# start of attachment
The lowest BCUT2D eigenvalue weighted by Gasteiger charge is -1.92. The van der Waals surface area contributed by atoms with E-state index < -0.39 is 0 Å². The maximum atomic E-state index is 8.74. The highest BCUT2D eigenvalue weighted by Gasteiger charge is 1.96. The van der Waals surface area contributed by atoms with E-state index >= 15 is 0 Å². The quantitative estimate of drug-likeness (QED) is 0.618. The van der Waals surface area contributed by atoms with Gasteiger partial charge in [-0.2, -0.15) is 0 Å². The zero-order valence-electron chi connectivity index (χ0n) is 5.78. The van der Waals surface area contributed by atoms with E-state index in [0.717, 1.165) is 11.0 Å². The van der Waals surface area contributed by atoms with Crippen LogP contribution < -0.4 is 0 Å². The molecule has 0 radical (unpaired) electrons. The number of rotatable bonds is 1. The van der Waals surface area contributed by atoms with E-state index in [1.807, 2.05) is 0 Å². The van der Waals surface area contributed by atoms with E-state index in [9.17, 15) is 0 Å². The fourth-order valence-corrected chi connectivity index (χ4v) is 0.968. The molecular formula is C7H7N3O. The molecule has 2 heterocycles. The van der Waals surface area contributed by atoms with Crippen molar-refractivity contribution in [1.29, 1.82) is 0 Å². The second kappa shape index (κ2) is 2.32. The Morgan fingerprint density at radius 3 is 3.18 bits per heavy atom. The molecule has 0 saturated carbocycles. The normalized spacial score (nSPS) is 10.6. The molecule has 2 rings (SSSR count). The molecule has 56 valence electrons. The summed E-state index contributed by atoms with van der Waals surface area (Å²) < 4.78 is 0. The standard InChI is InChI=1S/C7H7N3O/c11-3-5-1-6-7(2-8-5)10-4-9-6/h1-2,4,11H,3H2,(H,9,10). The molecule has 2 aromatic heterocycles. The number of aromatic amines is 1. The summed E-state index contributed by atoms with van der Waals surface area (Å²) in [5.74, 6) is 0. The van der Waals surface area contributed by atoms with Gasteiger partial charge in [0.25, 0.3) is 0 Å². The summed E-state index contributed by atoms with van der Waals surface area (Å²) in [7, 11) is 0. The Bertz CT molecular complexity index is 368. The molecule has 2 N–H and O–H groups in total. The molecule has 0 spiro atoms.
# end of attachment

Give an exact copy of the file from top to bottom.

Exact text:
The lowest BCUT2D eigenvalue weighted by Gasteiger charge is -1.92. The van der Waals surface area contributed by atoms with E-state index < -0.39 is 0 Å². The maximum atomic E-state index is 8.74. The highest BCUT2D eigenvalue weighted by Gasteiger charge is 1.96. The van der Waals surface area contributed by atoms with E-state index >= 15 is 0 Å². The quantitative estimate of drug-likeness (QED) is 0.618. The van der Waals surface area contributed by atoms with Gasteiger partial charge in [-0.2, -0.15) is 0 Å². The zero-order valence-electron chi connectivity index (χ0n) is 5.78. The van der Waals surface area contributed by atoms with E-state index in [0.717, 1.165) is 11.0 Å². The van der Waals surface area contributed by atoms with Crippen LogP contribution < -0.4 is 0 Å². The molecule has 0 radical (unpaired) electrons. The number of rotatable bonds is 1. The van der Waals surface area contributed by atoms with E-state index in [1.807, 2.05) is 0 Å². The van der Waals surface area contributed by atoms with E-state index in [9.17, 15) is 0 Å². The fourth-order valence-corrected chi connectivity index (χ4v) is 0.968. The molecular formula is C7H7N3O. The molecule has 2 heterocycles. The van der Waals surface area contributed by atoms with Crippen molar-refractivity contribution in [1.29, 1.82) is 0 Å². The second kappa shape index (κ2) is 2.32. The Morgan fingerprint density at radius 3 is 3.18 bits per heavy atom. The molecule has 0 saturated carbocycles. The normalized spacial score (nSPS) is 10.6. The molecule has 2 rings (SSSR count). The molecule has 56 valence electrons. The summed E-state index contributed by atoms with van der Waals surface area (Å²) < 4.78 is 0. The standard InChI is InChI=1S/C7H7N3O/c11-3-5-1-6-7(2-8-5)10-4-9-6/h1-2,4,11H,3H2,(H,9,10). The molecule has 2 aromatic heterocycles. The number of aromatic amines is 1. The summed E-state index contributed by atoms with van der Waals surface area (Å²) in [5.74, 6) is 0. The van der Waals surface area contributed by atoms with Gasteiger partial charge in [0.25, 0.3) is 0 Å². The summed E-state index contributed by atoms with van der Waals surface area (Å²) in [7, 11) is 0. The Bertz CT molecular complexity index is 368. The molecule has 2 N–H and O–H groups in total. The molecule has 0 spiro atoms.